Coming soon to a theater near you: a mocking attack on organized religion from Bill Maher, the comedian and television host.
The film, "Religulous,'' is scheduled to open Oct. 3, and the preview is now playing in theaters -- I caught the preview over the weekend at the Kendall, and, not surprisingly, Maher's point of view looks to be highly critical, starting with the title, which is a combination of "religion" and "ridiculous.'' The film, which Maher calls "a documentary about religion," is directed by Larry Charles, who also directed "Borat.'' In the film, Maher interviews people about religion and God; needless to say, the snippets featured in the trailer show believers in a highly unflattering light. Many of the trailer's scenes of religious people are underscored by Gnarls Barkley's hit song, "Crazy.''
Maher is best-known as the former host of "Politically Incorrect,'' a political talk show that ran on Comedy Central and then on ABC. He now hosts a show called "Real Time with Bill Maher" on HBO. He has been a persistent critic of organized religion, both as a comedian and commentator.
Earlier this year, on "Late Night with Conan O'Brien,'' he summed up his antipathy toward religion, saying, “You can’t be a rational person six days of the week and put on a suit and make rational decisions and go to work and, on one day of the week, go to a building and think you’re drinking the blood of a 2,000-year-old space god. That doesn’t make you a person of faith…That makes you a schizophrenic.”
Maher's mother was Jewish and his father Catholic; he was raised Catholic, and has been particularly critical of Catholicism, often drawing the ire of the Catholic League. In April of this year, on the eve of a visit to the US by Pope Benedict XVI, Maher described the Catholic Church as "the Bear Stearns of organized pedophilia,'' and said, "If you have a few hundred followers and you let some of them molest children, they call you a cult leader. If you have a billion, they call you 'Pope'.''
Maher talked about the film with Larry King on Feb. 4. An excerpt:
KING: Do you suspect when "Religulous" comes out to get a lot of flak?
MAHER: Yes, but I get a lot of flak anyway. That's been their trick for hundreds of years. They say the word faith and somehow we all have to back off and pretend that what they believe is not destructive, and I won't do that. And there are millions of people who won't do that. The minority that is what I would call rationalists, that is people who don't believe in something supernatural, something that was obviously fables that were written by men before men knew what a germ or an atom was. OK?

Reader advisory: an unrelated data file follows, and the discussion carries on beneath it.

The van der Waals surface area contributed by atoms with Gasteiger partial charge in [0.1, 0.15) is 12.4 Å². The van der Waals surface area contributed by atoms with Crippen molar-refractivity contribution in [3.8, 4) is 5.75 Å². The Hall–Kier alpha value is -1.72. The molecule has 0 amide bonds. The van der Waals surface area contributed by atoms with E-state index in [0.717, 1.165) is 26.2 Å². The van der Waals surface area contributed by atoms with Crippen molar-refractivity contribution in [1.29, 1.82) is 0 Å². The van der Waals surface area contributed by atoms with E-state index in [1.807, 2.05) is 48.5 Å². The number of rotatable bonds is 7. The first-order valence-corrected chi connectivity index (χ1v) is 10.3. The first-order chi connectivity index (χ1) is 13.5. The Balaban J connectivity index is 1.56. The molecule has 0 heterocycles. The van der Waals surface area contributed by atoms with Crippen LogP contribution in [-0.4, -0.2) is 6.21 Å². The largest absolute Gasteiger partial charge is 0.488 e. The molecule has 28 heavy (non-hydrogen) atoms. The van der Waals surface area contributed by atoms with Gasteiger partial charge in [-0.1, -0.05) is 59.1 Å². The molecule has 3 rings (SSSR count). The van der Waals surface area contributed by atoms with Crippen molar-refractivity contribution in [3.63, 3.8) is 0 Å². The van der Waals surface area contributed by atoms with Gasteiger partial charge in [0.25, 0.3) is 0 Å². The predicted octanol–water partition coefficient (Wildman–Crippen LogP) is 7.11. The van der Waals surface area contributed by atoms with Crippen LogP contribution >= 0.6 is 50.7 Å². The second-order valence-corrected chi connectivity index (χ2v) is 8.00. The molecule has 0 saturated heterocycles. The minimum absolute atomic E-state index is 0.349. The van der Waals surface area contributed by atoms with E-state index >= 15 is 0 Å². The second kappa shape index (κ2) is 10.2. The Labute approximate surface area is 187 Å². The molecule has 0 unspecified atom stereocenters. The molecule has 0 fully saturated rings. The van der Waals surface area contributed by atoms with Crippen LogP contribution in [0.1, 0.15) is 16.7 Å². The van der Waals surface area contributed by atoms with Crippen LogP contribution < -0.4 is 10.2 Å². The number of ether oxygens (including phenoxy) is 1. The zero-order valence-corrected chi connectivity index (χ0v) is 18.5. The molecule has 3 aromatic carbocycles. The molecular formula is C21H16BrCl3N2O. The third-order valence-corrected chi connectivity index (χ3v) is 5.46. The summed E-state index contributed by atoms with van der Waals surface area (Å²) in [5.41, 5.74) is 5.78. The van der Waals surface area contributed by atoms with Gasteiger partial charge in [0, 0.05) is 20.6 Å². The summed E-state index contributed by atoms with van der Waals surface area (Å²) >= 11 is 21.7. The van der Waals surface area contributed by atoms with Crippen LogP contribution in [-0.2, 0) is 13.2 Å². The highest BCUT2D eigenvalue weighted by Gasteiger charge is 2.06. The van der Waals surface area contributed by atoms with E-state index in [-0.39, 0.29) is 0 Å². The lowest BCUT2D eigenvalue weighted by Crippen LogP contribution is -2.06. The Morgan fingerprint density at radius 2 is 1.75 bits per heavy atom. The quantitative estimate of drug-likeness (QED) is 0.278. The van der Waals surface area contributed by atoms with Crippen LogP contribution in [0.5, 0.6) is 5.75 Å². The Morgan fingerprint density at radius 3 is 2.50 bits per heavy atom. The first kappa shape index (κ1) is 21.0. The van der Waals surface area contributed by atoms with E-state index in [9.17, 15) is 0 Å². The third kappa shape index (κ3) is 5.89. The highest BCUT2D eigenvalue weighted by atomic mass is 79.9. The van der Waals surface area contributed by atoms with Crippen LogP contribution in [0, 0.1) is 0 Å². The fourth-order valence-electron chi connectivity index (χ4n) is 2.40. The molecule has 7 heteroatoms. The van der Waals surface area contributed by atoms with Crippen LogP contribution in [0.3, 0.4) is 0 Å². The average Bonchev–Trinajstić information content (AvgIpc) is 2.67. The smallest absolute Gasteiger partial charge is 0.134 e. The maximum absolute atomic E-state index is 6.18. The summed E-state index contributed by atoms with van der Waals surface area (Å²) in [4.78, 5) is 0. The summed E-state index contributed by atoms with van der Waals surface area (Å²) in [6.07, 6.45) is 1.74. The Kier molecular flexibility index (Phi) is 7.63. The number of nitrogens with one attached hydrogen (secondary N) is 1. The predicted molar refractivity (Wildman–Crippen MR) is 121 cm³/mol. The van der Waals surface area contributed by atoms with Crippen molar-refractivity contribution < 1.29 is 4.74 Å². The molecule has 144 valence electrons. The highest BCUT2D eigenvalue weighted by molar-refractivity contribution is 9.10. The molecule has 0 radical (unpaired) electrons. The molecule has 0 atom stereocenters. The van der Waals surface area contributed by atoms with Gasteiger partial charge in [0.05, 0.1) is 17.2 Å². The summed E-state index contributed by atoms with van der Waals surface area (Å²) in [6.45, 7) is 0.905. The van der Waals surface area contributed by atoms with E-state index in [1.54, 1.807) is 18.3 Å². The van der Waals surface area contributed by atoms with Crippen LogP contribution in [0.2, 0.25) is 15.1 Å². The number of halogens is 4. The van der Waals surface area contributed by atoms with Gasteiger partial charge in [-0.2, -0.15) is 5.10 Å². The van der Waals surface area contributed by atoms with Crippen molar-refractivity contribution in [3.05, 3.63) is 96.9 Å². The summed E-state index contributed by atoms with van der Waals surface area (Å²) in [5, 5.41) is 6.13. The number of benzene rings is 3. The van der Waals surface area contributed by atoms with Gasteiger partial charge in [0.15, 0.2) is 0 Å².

Yes, we're rationalists. That's like 20 percent of people under 30. That's a bigger minority than lots of minorities. They just don't speak up. I'm hoping this movie and this movement will encourage people to speak up about this. They accuse me of being a Catholic bigot. First of all, I don't have it out especially for the Catholics. I think all religions are coo-coo. OK? It's not just the Catholics.
I'm not a bigot. Just because I wish for the demise of an organization that I think is entirely destructive to the human race, that doesn't make me a bigot. I also wish for demise of Hamas and the KKK. Not that on every score the Catholic Church is the same as those two organizations. But to me they are destructive organizations. I'm not a bigot because I root for their downfall.
KING: But you can offend them?
MAHER: I have been doing it for 15 years. They're perfectly within their rights to be offended. But they're not going to shut me up. They're not going to do it by saying the magic word, faith. This is what I believe. Yes, you believe it. I'm going to say why it's dumb.
The film has already screened in New York and California, so that it could qualify for the Oscars; writing in Variety, critic Robert Koehler called it "brilliant" and "incendiary" and said, "To believers expecting a blind hatchet job, this will prove both thought-provoking and a bit disarming; skeptics may be surprised (as Maher is) by the occasionally smart replies to his queries."
(Photo, from Lionsgate, shows Bill Maher at the Vatican, in St. Peter's Square.)